All Posts Tagged: National Institutes of Health
Your ears will hear words behind you: “Go this way. There is your path; this is how you should go.” (Isaiah 30:21)
Yesterday I promised to share some good news with you. Here’s an inspirational story filled with great news relative to mental illness!
After Aimee Franklin graduated in 2007 with a degree in biology from Southeastern University in Lakeland, Florida, she moved back home to Alabama and took a job working for her father, who had to leave an Assemblies of God pastorate after a severe heart attack.
Just before leaving campus, Franklin agreed to take the entrance exams for graduate study in biomedical research at the urging of SEU faculty mentor. With little to lose, Franklin applied to the prestigious University of Alabama-Birmingham (UAB) Graduate School.
“Miraculously, I got accepted and I quit my paper route,” she says. But a defining moment lurked just around the corner. Could she be open about her Christian faith as a research scientist at a large secular university?
“I was interviewing with all of these researchers,” Franklin recalls. “One of them asked why I was going to graduate school. I said, ‘I felt called to do this.’” The researcher asked who called her. “I said, ‘I really feel like God has called me to do this,’” Franklin responded. The interviewer wanted to know if she heard an audible voice. “No, but doors keep opening and it’s something I’m very interested in,” she explained. The interview concluded successfully, and Franklin enrolled in the doctoral program in integrative biomedical sciences.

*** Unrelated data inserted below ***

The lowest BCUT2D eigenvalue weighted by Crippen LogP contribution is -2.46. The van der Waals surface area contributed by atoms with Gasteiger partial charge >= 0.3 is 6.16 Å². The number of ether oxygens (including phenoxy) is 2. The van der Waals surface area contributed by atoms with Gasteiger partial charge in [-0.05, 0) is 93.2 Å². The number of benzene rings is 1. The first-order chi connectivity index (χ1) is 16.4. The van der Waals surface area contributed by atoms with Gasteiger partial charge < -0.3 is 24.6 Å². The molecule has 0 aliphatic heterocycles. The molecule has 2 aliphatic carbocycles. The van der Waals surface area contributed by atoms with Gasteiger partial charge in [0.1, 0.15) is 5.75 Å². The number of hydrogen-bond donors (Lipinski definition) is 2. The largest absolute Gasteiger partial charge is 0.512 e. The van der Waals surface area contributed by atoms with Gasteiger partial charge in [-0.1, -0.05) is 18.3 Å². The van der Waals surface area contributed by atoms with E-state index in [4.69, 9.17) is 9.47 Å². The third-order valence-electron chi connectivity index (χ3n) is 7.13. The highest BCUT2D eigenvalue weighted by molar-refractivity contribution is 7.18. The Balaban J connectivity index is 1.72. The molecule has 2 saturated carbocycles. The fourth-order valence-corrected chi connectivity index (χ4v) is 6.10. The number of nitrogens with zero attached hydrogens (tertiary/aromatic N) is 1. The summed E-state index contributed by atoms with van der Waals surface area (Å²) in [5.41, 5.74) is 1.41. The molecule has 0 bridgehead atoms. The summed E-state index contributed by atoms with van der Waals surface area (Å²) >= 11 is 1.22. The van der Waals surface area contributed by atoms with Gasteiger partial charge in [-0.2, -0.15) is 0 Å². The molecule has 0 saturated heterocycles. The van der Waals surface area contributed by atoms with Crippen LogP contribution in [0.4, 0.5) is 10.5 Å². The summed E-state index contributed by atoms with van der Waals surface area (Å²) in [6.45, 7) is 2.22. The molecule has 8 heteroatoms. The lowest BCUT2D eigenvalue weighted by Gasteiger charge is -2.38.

Over the next nine years, more doors opened. In 2009, Franklin began research with Lori McMahon, the renowned neuroscientist who in 2015 became dean of the 5,000-student UAB Graduate School. Under McMahon’s mentorship, Franklin discovered what has become her life’s professional passion: The Human Brain.
“Most of the other organs, we have them figured out,” she says. “We know so little about the brain. Everything you discover is something new. Everything is exciting.”
The larger context [of this story] is that federal funding for brain science research is growing rapidly. For 2015, the National Institutes of Health awarded at least $5.5 billion in research grants. Hundreds of millions more in research is spent on brain disorders and diseases. In 2014, NIH announced a new 10-year, “moonshot” plan to spend an additional $4.5 billion to create new tools for brain study. UAB and SEU, through the two women scientists, will support research in three areas:
- Fragile X Syndrome, a rare inherited intellectual disability primarily in males, in which an area of the X chromosome is vulnerable to damage. This condition accounts for up to 6 percent of autism cases.
- Major Depressive Disorder (clinical depression). About 3 million people per year are diagnosed with clinical depression.
- Alzheimer’s Disease. One area of study at UAB is how plaques that build up in the brains of Alzheimer’s patients may interfere with normal blood flow to brain neurons, a possible factor in memory loss.
Source: PE News
The Lord is near to the brokenhearted; He rescues those whose spirits are crushed. (Psalm 34:18)
The Holidays of 2015 are here! The turkey has been devoured! The busiest traffic day has been navigated! Black Friday and Cyber Monday have inundated the shopping malls and internet. Decorations are being launched! Everywhere Christmas music is heard 24/7! Calendars are jammed with celebrations. Family and friends capture our attention. And perhaps, we will remember that it all began unpretentiously with the birth of a Baby in a smelly stable located in a hick town called Bethlehem!